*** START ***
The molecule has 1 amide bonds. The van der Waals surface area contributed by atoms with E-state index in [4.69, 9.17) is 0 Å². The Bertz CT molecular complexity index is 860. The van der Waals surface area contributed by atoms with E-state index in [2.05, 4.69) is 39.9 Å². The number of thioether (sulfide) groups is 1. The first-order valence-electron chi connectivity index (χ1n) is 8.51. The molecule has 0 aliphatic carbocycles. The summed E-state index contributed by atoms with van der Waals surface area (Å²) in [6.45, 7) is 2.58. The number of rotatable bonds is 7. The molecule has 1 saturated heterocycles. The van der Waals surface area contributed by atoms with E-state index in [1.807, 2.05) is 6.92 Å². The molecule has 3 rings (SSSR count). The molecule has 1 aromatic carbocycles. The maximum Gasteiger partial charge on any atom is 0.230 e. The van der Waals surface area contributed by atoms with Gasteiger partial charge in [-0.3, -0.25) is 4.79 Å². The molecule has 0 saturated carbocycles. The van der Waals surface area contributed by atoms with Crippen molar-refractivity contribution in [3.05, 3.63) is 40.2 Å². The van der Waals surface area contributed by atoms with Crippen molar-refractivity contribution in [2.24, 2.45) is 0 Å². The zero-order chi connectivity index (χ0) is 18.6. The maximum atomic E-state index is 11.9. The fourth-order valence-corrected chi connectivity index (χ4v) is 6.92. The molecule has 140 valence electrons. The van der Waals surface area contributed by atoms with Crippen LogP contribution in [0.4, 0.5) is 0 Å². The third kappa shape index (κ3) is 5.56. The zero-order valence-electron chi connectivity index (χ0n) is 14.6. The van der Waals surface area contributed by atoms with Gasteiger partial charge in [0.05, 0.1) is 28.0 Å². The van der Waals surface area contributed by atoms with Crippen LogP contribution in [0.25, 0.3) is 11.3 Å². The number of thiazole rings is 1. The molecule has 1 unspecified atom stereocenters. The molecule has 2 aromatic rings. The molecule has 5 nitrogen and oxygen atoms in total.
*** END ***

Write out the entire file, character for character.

The molecule has 1 amide bonds. The van der Waals surface area contributed by atoms with E-state index in [4.69, 9.17) is 0 Å². The Bertz CT molecular complexity index is 860. The van der Waals surface area contributed by atoms with E-state index in [2.05, 4.69) is 39.9 Å². The number of thioether (sulfide) groups is 1. The first-order valence-electron chi connectivity index (χ1n) is 8.51. The molecule has 0 aliphatic carbocycles. The summed E-state index contributed by atoms with van der Waals surface area (Å²) in [6.45, 7) is 2.58. The number of rotatable bonds is 7. The molecule has 1 saturated heterocycles. The van der Waals surface area contributed by atoms with E-state index in [1.807, 2.05) is 6.92 Å². The molecule has 3 rings (SSSR count). The molecule has 1 aromatic carbocycles. The maximum Gasteiger partial charge on any atom is 0.230 e. The van der Waals surface area contributed by atoms with Gasteiger partial charge in [-0.3, -0.25) is 4.79 Å². The molecule has 0 saturated carbocycles. The van der Waals surface area contributed by atoms with Crippen molar-refractivity contribution in [3.05, 3.63) is 40.2 Å². The van der Waals surface area contributed by atoms with Crippen molar-refractivity contribution in [2.24, 2.45) is 0 Å². The zero-order chi connectivity index (χ0) is 18.6. The maximum atomic E-state index is 11.9. The fourth-order valence-corrected chi connectivity index (χ4v) is 6.92. The molecule has 140 valence electrons. The van der Waals surface area contributed by atoms with Crippen LogP contribution in [0.4, 0.5) is 0 Å². The third kappa shape index (κ3) is 5.56. The zero-order valence-electron chi connectivity index (χ0n) is 14.6. The van der Waals surface area contributed by atoms with Gasteiger partial charge in [0.05, 0.1) is 28.0 Å². The van der Waals surface area contributed by atoms with Crippen LogP contribution in [0.25, 0.3) is 11.3 Å². The number of thiazole rings is 1. The molecule has 1 unspecified atom stereocenters. The molecule has 2 aromatic rings. The molecule has 5 nitrogen and oxygen atoms in total.